Ichor Medical Systems has signed a collaboration and research license agreement with AstraZeneca for the development and clinical assessment of plasmid DNA constructs.
Under the agreement, the AstraZeneca will develop the plasmids that encode monoclonal antibodies and are delivered using Ichor’s TriGrid Delivery System, for which Ichor would receive annual payments in advance along with development milestones.
Ichor said that the process of development and optimization of in vivo expression of DNA-encoded antibodies delivered by the TriGrid is a significant product strategy in the recombinant monoclonal antibody market.
The TriGrid platform is designed to deliver the DNA-encoding monoclonal antibodies directly into a person, which enables the person’s own cells to manufacture the antibodies.
Ichor CEO Bob Bernard said: “We are very excited to be working alongside AstraZeneca in this burgeoning field. Our goal is ultimately to increase access to antibody therapies for a wide range of disease indications affecting diverse global populations, thereby expanding new patient markets.”
Ichor’s patented TriGrid system that works on electroporation, an effective delivery method that involves application of brief electrical pulses on a target tissue to insert plasmid DNA into the cells to achieve high expression of genes encoded on the plasmid.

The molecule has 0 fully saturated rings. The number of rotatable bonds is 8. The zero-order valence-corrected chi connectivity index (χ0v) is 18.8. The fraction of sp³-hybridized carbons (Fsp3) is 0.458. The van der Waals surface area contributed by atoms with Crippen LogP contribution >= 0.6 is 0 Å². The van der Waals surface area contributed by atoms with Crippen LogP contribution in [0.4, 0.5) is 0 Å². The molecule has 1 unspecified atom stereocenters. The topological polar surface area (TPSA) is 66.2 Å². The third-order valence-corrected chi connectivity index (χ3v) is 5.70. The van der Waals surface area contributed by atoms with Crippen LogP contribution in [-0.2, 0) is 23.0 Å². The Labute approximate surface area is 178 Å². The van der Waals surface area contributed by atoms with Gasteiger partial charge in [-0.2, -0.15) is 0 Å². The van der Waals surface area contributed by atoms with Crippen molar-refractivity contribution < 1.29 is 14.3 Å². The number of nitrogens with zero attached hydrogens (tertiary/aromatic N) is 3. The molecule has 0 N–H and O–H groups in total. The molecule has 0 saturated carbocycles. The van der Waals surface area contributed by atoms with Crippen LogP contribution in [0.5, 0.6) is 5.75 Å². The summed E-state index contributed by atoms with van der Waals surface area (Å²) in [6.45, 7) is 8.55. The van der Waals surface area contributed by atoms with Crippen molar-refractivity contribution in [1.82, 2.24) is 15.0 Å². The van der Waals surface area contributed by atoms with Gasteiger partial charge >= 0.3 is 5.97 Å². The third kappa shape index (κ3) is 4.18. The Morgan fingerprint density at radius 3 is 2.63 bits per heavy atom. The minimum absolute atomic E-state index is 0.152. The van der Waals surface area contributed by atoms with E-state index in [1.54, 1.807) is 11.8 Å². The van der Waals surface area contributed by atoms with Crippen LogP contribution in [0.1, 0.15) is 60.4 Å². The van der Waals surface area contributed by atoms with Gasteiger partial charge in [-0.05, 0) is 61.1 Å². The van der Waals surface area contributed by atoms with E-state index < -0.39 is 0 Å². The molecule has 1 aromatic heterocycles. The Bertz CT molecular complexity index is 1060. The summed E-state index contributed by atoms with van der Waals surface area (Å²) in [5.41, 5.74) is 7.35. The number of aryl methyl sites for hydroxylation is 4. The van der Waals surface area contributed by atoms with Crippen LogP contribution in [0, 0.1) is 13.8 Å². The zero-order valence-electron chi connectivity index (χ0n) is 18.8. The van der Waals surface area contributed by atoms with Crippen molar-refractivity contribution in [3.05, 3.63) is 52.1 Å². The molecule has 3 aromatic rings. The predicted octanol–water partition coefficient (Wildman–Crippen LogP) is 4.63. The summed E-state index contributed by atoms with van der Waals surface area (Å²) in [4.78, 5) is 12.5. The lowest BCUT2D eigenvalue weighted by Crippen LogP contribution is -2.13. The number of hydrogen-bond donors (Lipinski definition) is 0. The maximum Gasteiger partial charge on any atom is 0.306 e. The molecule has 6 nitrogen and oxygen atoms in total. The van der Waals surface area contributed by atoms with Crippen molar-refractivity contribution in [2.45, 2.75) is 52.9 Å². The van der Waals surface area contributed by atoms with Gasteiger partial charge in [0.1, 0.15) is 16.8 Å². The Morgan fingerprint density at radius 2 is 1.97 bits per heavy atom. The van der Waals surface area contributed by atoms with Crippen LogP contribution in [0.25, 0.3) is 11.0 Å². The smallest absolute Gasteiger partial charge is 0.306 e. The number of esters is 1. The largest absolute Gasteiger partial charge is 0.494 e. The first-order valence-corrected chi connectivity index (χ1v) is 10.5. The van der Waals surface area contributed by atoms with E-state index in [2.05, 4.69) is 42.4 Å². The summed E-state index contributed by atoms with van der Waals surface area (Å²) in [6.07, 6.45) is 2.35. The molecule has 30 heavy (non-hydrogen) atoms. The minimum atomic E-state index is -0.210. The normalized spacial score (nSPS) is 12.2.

The company claims that its TriGrid system has been used in numerous clinical studies of prophylactic and therapeutic DNA vaccines and showed improved vaccine potency compared to conventional injection, induction of antibody and T cell responses.
In August 2018, Ichor has announced that its investigational TriGrid delivery system has been selected for a clinical study to evaluate Genexine’s GX-188E vaccine in combination with checkpoint inhibitor to treat cervical cancer.
The company said that its TriGrid delivery system is used in a phase 1b/2 clinical trial to administer GX-188E, an investigational therapeutic HPV DNA vaccine. The clinical trial is done in patients with human papilloma virus (HPV)-induced advanced non-resectable cervical cancer, in combination with an anti-PD-1 therapy.
The company claims that its delivery system forms the first integrated and fully automated device for electroporation-mediated nucleic acid administration in humans.